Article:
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The Tribe VS. George W. Bush
Published on Tuesday, November 2, 2004 by CommonDreams.org
The Tribe VS. George W. Bush
by Linda D. O'Brien
 

It was the laughter of the woman in the dark of the "Control Room" theater--she in the front row, us in the last--that made me think of tribes again. Donald Rumsfeld was on the screen, his damp lips curled mockingly around the word "lies" as he talked of news reported by Al-Jazeera but not by the U.S. media. If you tell lies often enough, he was saying, you get found out. The woman laughed, and I knew why, and who she was. She was one of the tribe. I went home and dug up my film studies essays for the sentence I remembered--by Geoffrey Hill, in his analysis of films as modern myths: "an initiation pit . . . where tribal strangers of like mind meet to explore the inner reaches of the soul."

Tribal strangers. I felt it again, as I had at the first march I attended against the Iraq war two years ago. Riding up the escalator from the D.C. subway, I'd heard a strange sound from the platform above, a rippling, musical, birdlike call from a young woman, and to my amazement found myself responding with an identical sound, and laughing. It's called a ululation, a friend told me later. It's a tribal call.

I'd been drawn to that march while the country still held its breath under a veil of suffocating silence, led by email exchanges with people I'd never met. The first one, flying through the dark from a stranger at the other end of the country, had said: "I feel so alone. I am frightened--does anybody else know what I know?"

Out of that silence, defiant voices were raised. The voice at the other end of that email, Paul Krugman, William Pitt, Michael Moore, Tim Robbins, Granny D., Dennis Kucinich, Medea Benjamin, Kathy Kelly; in marches--men on crutches, old women in wheelchairs, parents with children, artists, drummers, dancers; on the indispensable websites--BuzzFlash, Common Dreams, TruthOut, and hundreds more.

What is it that connects us? Fears for our individual safety and happiness, surely, but also for Iraqis and detainees and the children and our soldiers and our earth and our collective future; for those being maimed and killed; because if it is done to one it is done to me. This is the connection of the tribe, this knowledge at that still point of word and silence that Joseph Campbell said is in each of us. Limited by enforced silence, lies, propaganda, our skins, by distance, language, time, but joining at the same point everywhere at once.

There is cause for despair and terror, and not only because of terrorists. At Abu Graib, doctors ignore the evidence of torture and a psychiatrist helps devise it. If doctors and intelligence officers and presidents and Congress can take us to the point of harming imprisoned patients, of looking away from torture, if they can take us to the eleventh hour, all that may save us is this most ancient connection.

That is why I am convinced this something ancient is not only in us, it is moving through us, rising from the collective conscious and unconscious, from the earth, from our ancestors, from the creative force itself.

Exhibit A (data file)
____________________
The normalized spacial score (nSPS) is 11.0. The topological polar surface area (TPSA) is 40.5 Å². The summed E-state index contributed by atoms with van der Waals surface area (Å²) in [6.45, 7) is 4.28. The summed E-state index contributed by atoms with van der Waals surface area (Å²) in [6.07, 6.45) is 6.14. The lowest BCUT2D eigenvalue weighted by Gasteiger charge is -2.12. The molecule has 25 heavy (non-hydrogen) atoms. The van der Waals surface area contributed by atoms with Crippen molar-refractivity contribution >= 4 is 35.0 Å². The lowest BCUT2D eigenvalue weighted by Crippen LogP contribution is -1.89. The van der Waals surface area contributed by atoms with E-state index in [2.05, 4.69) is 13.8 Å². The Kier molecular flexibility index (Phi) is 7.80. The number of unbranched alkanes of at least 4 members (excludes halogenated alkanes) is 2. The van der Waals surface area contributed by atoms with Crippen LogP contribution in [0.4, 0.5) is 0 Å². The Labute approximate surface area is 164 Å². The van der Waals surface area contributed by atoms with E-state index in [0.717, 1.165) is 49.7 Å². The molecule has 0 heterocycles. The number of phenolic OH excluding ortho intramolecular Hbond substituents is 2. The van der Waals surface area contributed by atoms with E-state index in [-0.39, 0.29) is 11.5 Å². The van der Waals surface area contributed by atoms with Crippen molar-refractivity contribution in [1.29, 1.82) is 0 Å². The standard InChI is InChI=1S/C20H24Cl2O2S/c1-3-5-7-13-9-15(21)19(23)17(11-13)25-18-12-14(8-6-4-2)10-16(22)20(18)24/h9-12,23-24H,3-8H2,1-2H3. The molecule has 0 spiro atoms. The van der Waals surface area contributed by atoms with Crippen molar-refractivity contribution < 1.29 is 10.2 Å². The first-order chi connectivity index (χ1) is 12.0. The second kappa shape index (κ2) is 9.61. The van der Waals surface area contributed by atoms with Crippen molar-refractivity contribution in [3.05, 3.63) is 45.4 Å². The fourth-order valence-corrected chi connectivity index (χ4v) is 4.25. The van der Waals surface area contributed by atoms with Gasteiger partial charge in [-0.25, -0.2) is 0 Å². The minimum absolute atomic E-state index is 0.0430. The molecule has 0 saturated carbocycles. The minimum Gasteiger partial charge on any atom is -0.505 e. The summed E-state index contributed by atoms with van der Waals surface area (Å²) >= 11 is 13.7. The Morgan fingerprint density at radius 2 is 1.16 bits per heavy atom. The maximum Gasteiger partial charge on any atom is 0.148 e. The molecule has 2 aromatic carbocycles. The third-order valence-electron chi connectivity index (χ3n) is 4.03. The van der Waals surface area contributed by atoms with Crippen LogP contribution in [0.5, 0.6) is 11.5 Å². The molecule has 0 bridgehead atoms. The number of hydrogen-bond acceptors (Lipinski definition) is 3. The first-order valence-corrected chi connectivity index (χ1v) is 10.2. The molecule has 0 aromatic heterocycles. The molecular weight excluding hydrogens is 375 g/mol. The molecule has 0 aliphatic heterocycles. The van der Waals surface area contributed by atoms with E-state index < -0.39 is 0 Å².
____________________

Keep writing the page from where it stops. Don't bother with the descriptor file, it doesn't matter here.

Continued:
Together with millions in other countries, we are driving change in the direction of the world. We brought Kerry here, by uniting like T-cells fighting a virus in the body. Not all the machinations of the political machine could have done it otherwise. What could be done by a similar uniting with others beyond our borders--what must be done? All of this senseless horrific tragic destruction of lives for the sake of ideology and power and money, the destruction of the planet, the choice against the connection at that still point: this is the real battle, and it goes beyond the election. That is why the recognition in the tribal call, in the laughter in the midst of darkness, is so important.

And here also, on election day and beyond. We know the possibilities. There is a reasonable likelihood that we will find ourselves, for a short or a long period of time, in silence and darkness again. I've often thought, in the last three years, of the progression of power in Beethoven's Ninth Symphony. The way the melody is first heard as a tentative, lonely piping. The way it is joined by other individual instruments, male and female, sympathetic or aggressive, horns and strings. The way it marches forward, gaining strength and numbers and depth and joy, continually building, until finally, when it is nearly at crescendo, there is abruptly a breathlessly long moment of utter silence, and it seems that all is over.

You know what happens next. Don't forget. Remember the melody through the silence, should it come. And if it doesn't come, remember it even more. Remember when everything else was silence except for our voices. Calling out, laughing, in the dark.

Linda O'Brien is a freelance writer living in Takoma Park, Maryland and welcome comments at dktlind@aol.com.

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